Mitt Romney clinched the Republican presidential nomination on Tuesday with a resounding victory in Texas and now faces a five-month sprint to convince voters to trust him over Democratic President Barack Obama in the Nov. 6 election.
Although the race has been essentially over for weeks, Mr. Romney finally cleared the necessary benchmark of 1,144 delegates for becoming the Republicans’ presidential candidate after a long, bitter primary battle with a host of conservative rivals.
He will be formally nominated at the Republicans’ convention in Florida in late August.
In a statement, Mr. Romney said he was humbled to win enough of Texas’ 155 delegates to secure the nomination.
“Our party has come together with the goal of putting the failures of the last 3½ years behind us. I have no illusions about the difficulties of the task before us. But whatever challenges lie ahead, we will settle for nothing less than getting America back on the path to full employment and prosperity,” he said.
While the milestone should create positive buzz for his campaign, Mr. Romney’s big day was overshadowed by his appearance with real-estate tycoon and reality TV star Donald Trump, who organized a major fundraiser for Mr. Romney in Las Vegas. Mr. Trump has been fixated over whether Mr. Obama was born in the United States despite clear evidence that he was born in Hawaii.
Mr. Romney endured serious threats from Republican opponents from Rick Perry to Rick Santorum to reach a goal that his late father, former Michigan governor George Romney, fell short of achieving: winning his party’s stamp of approval as its presidential candidate.
He is considered the underdog in his battle with the Democratic incumbent but all indications are that Americans face the possibility of a cliffhanger election in November that will be decided by relatively small percentages of voters in as many as a dozen battleground states.
The former Massachusetts governor now faces a lengthy to-do list to gird for his duel with Mr. Obama, from picking a vice presidential running mate to raising hundreds of millions of dollars for a national campaign.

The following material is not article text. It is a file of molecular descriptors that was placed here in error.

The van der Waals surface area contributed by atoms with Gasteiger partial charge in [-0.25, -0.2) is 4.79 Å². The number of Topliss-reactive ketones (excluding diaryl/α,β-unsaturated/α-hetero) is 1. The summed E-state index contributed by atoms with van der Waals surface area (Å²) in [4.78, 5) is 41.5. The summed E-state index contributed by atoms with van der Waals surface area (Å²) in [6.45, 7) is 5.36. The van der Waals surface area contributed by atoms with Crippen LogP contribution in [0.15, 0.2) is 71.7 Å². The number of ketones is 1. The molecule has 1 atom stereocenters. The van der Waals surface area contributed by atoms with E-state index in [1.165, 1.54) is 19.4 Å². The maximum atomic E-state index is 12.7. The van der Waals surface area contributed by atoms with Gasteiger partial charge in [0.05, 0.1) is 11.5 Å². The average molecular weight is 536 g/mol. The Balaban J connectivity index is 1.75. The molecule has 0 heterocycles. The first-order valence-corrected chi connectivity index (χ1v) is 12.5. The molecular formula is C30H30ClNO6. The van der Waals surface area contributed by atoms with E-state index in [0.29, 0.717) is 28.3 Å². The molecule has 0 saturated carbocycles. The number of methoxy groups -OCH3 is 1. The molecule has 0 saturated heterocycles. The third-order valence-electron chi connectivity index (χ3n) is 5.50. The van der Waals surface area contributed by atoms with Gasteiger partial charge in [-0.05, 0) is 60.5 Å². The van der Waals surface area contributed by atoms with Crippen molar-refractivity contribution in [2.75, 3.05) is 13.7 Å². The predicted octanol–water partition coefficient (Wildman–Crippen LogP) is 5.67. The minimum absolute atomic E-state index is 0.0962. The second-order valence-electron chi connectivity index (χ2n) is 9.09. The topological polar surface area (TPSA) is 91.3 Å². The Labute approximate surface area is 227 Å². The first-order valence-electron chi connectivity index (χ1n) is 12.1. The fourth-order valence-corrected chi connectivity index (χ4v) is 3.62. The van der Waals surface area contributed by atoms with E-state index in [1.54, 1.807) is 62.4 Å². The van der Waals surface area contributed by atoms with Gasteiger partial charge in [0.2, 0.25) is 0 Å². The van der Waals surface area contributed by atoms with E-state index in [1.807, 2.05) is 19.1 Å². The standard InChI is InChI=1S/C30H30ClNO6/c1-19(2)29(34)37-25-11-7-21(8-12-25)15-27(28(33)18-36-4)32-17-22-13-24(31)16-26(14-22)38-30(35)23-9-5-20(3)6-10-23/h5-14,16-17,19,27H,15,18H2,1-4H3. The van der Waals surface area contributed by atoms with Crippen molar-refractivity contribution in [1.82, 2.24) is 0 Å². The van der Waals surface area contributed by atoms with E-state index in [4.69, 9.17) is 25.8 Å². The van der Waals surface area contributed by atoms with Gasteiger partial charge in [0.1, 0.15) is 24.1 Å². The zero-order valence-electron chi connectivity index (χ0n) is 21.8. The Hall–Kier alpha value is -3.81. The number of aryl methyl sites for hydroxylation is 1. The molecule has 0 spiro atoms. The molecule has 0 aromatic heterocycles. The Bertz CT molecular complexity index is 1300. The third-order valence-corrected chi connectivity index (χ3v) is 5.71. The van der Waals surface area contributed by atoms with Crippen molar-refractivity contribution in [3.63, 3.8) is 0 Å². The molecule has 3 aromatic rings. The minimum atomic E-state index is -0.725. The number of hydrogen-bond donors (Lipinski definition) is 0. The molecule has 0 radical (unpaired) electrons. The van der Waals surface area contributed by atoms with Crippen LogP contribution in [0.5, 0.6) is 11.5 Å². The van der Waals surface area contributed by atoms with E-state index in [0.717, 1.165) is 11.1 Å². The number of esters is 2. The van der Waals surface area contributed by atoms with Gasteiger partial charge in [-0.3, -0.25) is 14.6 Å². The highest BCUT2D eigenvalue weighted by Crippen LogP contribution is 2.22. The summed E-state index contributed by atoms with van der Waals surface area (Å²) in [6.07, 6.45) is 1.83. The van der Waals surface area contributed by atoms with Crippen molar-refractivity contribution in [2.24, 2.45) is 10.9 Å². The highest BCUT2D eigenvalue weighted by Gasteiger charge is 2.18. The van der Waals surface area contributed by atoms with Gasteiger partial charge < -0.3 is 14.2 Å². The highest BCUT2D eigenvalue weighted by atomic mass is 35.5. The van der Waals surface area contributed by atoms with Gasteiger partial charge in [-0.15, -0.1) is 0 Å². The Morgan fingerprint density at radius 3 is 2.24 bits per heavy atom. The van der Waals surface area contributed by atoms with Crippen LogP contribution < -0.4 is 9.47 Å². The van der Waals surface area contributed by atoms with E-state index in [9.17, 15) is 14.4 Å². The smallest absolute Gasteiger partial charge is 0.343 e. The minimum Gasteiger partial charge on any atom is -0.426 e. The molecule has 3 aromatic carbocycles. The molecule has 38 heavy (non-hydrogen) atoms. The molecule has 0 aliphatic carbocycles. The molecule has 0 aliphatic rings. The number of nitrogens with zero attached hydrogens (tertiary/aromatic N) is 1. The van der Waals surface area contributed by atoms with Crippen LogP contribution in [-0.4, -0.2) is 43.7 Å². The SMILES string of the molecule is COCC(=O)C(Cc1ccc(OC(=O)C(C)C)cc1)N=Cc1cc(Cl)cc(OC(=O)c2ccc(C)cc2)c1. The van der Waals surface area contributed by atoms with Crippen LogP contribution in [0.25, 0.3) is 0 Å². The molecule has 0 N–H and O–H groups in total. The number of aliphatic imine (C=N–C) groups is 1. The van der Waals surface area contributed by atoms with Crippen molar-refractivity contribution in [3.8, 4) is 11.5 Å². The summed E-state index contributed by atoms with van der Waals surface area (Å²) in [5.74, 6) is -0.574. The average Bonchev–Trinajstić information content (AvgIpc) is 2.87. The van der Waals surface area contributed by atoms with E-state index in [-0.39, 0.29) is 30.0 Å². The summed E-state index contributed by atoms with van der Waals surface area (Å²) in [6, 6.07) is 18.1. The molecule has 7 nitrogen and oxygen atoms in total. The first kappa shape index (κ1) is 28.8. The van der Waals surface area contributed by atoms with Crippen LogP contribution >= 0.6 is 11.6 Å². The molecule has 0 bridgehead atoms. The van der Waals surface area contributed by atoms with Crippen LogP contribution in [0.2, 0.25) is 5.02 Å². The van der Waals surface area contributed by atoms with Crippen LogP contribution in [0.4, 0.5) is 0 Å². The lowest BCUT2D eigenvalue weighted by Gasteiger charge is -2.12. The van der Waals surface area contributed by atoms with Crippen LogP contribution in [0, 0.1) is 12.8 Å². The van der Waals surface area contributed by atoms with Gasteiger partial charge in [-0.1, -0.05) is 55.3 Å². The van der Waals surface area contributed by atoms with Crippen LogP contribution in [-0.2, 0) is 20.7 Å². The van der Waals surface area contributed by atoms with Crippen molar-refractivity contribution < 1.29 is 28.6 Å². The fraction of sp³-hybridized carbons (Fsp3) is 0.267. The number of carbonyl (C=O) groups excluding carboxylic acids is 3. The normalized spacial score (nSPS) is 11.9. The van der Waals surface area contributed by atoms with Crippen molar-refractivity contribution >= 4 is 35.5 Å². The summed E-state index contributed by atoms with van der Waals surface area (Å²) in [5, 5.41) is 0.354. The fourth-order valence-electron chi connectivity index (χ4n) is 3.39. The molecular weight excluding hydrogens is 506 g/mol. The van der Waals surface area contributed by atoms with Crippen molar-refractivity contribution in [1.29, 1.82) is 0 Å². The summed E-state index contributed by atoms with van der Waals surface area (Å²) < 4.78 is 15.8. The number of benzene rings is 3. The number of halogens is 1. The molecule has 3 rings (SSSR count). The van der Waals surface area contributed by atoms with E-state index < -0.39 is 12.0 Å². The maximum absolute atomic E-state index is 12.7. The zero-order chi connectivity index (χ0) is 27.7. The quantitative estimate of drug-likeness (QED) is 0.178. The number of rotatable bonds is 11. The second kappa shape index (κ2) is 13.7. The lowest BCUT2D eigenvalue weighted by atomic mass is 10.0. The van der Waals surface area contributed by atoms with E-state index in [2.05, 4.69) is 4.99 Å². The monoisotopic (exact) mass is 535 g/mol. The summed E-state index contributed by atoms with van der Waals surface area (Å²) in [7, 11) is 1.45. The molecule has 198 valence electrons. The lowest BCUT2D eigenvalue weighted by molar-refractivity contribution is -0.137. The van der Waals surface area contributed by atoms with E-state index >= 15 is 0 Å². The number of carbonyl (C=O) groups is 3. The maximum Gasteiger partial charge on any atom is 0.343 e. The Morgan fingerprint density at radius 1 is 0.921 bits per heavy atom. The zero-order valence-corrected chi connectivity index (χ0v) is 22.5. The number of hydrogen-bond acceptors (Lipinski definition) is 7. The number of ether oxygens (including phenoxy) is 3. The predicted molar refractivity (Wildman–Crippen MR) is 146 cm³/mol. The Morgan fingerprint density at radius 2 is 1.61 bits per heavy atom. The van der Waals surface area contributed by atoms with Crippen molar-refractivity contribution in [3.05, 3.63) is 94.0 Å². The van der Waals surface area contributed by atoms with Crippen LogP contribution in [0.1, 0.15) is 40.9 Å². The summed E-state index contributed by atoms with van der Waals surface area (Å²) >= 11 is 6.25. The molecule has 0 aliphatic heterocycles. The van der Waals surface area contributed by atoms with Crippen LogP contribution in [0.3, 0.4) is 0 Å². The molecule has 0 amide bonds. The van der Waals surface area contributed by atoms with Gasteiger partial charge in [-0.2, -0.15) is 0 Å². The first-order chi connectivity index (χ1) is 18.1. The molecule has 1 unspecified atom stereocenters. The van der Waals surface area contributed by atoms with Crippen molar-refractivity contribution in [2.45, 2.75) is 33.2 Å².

In the immediate weeks ahead, his goal is to bolster his case that Mr. Obama has been ineffective in handling the sluggish U.S. economy and hostile to job creators.
This argument will move soon to the energy industry, which Mr. Romney thinks Mr. Obama has bungled by not ramping up domestic production of oil and natural gas.
Mr. Romney in weeks ahead will turn to Mr. Obama’s 2010 health-care overhaul. The U.S. Supreme Court is to decide in late June on the constitutionality of the law’s requirement that all Americans purchase health insurance.
Mr. Romney has vowed to repeal the law if elected, citing it as an example of too much government under Mr. Obama. He has faced criticism from Republicans for the health-care overhaul he developed for Massachusetts that Mr. Obama has called a model for revamping the U.S. system.
Mr. Romney will also need to limit distractions such as that presented by Mr. Trump.
Mr. Trump in recent days has resurrected the issue of Mr. Obama’s birth certificate to raise questions about whether the President meets the constitutional requirement of being a natural-born citizen of the United States.
The topic had seemed to run out of steam a year ago when the White House produced the President’s detailed “certificate of live birth” from Hawaii, but Mr. Trump told CNN he is not convinced of the document’s authenticity.
Mr. Obama’s re-election campaign was all too eager to lump Mr. Romney in with Mr. Trump’s fixation with the fringe “birther” movement to try to damage the Republican with independent voters.
Mr. Romney aides did not like the distraction but would rather have Mr. Trump helping Mr. Romney raise money for an expensive battle against Mr. Obama rather than sitting on the sidelines.
Mr. Romney himself did not address the issue head-on, instead issuing a statement through his campaign spokeswoman that said Mr. Romney has said repeatedly he believes Mr. Obama was born in the United States.
Mr. Romney refused to condemn Mr. Trump.
“You know, I don’t agree with all the people who support me. My guess is they don’t agree with everything I believe in. But I need to get 50.1 per cent or more, and I’m appreciative to have the help of a lot of good people,” he told reporters.
Mr. Romney also was meeting billionaire casino owner and Republican financial backer Sheldon Adelson in Las Vegas, a campaign aide said. Mr. Adelson and his family gave $21.5-million to a “Super PAC” group that supported Newt Gingrich during the Republican primaries.
Winning the nomination put to rest any lingering suggestion that Mr. Romney could face a conservative challenge at the Republican convention in Florida in late August as Gingrich had threatened to do when the race was still close.
Mr. Romney is trying to overcome wariness among conservatives, who mistrust his record in Massachusetts where he introduced a health-care reform that they say was a blueprint for Obama’s 2010 U.S. health-care overhaul program that was approved in Congress despite heavy Republican opposition.
“I was looking forward to voting for Rick Santorum,” said voter Dan Cortez in San Antonio. He said he would now back Mr. Romney, for he believes it is important to elect “anybody who can beat Obama.”
Texan Republicans on Tuesday also choose their candidate for a U.S. Senate race in November. Lieutenant Governor David Dewhurst faces former state Solicitor General Ted Cruz in the primary. It will end up in a July runoff if neither man can reach 50 per cent support.